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FROM OUR BLOG, BOOSTER SHOTS

Care is cut as budgets tighten

September 29, 2008|Susan Brink | Times Staff Writer

Here's something to get your mind off the financial crisis swirling around and scaring everyone silly. Take a deep breath, relax . . . and start worrying about the crisis in healthcare costs.

A slew of recent reports from government and private agencies shows that more people are having problems paying their medical bills, that costs of insurance and hospital beds continue to rise and that fewer people are filling prescriptions and going to the doctor.

One bit of bad news at a time:

Some 19.4% of 18,000 people surveyed, which correlates to about 57 million Americans, reported having problems paying medical bills in 2007. That's up from 15.1% in 2003, or what correlates to 14 million additional people, according to the Center for Studying Health System Change.

The nonpartisan policy research organization conducts a household health survey annually with information from 18,000 people. Most people in the survey, representing 42.5 million Americans, with medical bill payment problems had health insurance.

"Increases in problems paying medical bills are affecting not only those who have always struggled with medical costs -- low-income and uninsured people -- but also an increasing number of insured middle-income families," study author Peter J. Cunningham, a senior fellow at the center, said in a news release.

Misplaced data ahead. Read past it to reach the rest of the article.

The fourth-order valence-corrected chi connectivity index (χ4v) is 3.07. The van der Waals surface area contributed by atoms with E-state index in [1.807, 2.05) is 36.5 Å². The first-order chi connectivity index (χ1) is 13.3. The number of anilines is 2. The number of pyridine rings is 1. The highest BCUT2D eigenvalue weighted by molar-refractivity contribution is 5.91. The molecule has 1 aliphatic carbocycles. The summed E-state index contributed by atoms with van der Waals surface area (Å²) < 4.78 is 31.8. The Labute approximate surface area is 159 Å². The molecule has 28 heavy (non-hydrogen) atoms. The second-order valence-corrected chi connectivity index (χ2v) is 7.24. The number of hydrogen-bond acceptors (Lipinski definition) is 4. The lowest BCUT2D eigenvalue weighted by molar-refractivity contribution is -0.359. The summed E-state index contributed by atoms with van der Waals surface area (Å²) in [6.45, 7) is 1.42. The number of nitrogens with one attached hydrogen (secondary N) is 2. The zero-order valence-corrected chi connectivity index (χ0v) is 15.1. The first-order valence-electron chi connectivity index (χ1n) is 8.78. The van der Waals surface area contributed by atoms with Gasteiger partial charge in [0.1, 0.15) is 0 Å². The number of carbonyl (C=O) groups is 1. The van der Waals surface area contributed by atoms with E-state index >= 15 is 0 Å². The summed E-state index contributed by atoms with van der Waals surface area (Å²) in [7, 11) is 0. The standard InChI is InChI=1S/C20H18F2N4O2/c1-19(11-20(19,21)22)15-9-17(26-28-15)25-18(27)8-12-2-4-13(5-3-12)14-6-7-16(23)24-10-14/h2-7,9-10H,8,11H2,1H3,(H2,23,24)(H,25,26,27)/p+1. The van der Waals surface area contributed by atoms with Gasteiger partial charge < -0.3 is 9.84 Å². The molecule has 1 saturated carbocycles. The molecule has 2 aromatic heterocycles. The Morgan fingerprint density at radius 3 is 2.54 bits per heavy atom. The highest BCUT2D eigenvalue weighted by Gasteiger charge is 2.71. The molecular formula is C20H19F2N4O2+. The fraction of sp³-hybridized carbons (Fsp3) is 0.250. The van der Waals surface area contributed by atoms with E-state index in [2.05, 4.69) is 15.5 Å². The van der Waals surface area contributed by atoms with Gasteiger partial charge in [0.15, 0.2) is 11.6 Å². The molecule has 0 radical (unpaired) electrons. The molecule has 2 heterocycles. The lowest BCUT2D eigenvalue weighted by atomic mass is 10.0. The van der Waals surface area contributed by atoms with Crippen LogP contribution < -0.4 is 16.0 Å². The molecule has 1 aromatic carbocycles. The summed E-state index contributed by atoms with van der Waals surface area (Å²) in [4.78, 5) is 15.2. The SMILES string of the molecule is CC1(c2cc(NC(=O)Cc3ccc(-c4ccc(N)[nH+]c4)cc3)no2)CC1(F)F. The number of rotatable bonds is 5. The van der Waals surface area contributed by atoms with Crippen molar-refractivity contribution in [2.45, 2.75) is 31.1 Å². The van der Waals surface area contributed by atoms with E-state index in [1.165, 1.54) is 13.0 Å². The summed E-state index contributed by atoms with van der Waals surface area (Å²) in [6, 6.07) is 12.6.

The worst consequence, one felt by 2.2 million people, according to the sampling, was bankruptcy as a result of medical bills. But even when the damage didn't hit quite that hard, people reported other financial disasters. They had problems paying for food and housing. And they were more likely to have unmet medical needs because of cost.

Which brings us to our second piece of bad news, from a report by IMS Health, a market research group that tracks trends in the pharmaceutical and healthcare industries. The number of filled prescriptions fell by nearly 2%, the first time drug sales dropped since the company began tracking the numbers in 1996.

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For the rest of this item, previously published on the blog Booster Shots, and other posts, go to latimes.com /boostershots.

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